Review: The Drowsy Chaperone, Novello


Direct from Broadway and originally written as a skit for a stag party, The Drowsy Chaperone (a musical within a comedy it claims) comes to London delivering 90 minutes of huge amounts of fun, though not quite the Elaine Paige star vehicle one might have imagined.

The show itself has a relatively simple plot, following the wedding day of pampered starlet Janet Van De Graaff who is about to give up show business to marry the dashing Robert Martin on the estate of ditzy Mrs Tottendale. Making life a little difficult for them is an array of odds and sods each with their own agendas, Janet’s producer who wants to stop the wedding, the outrageous Adolpho, Janet’s gin-drinking titular chaperone and a whole load of others beside. But where the show stands out is having it all narrated by Man in Chair.

For it is his story, his choice of show. We open with him feeling a bit blue and deciding to put on his favourite musical theatre LP on to cheer him up some and he remains onstage throughout as an observer but not at all passive as he experiences the emotions of each of the characters, living vicariously through them, all with a charm and a wit that is most endearing. With such a set-up, one could understand if the show itself lacked a little invention but it is a perfectly played pastiche of so many of the shows of the era and referencing many of them too, Anything Goes, 42nd Street, My Fair Lady and many more beside and ends up as a perfect ball of classic Broadway cheese.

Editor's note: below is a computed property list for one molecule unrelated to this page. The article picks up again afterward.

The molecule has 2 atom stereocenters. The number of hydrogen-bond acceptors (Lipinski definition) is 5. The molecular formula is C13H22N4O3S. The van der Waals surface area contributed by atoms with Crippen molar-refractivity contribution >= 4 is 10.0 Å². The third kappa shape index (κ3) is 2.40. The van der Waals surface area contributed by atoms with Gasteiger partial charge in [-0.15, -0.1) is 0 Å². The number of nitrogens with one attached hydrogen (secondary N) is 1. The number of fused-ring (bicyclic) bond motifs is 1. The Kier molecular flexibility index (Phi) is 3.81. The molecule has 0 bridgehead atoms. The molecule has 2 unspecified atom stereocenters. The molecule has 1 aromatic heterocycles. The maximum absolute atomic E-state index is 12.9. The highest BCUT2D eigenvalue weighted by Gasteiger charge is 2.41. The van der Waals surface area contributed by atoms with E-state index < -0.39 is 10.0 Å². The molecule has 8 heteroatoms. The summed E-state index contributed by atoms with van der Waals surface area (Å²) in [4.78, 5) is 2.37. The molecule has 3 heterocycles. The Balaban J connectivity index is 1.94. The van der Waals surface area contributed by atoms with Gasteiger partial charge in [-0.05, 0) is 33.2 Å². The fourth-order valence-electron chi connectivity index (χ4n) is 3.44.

As Janet, Summer Strallen is obnoxiously brilliant and her ‘Show-Off’ is one of the musical highlights; John Partridge is a rolling-skating, tap-dancing one-man-show if not vocally superior; Elaine Paige’s Chaperone is good although makes less impact than one might imagine in what is truly an ensemble role (which may surprise many who booked on the strength of the advertising) but it is Bob Martin’s Man in Chair who steals the show with a moving and captivating performance that holds everything together perfectly.

This is pure escapist fun, not particularly challenging but then you wouldn’t want it to be. Funny, tuneful, fantastical and warm-hearted, this is a show to put a smile on your face after a long hard day at the office.

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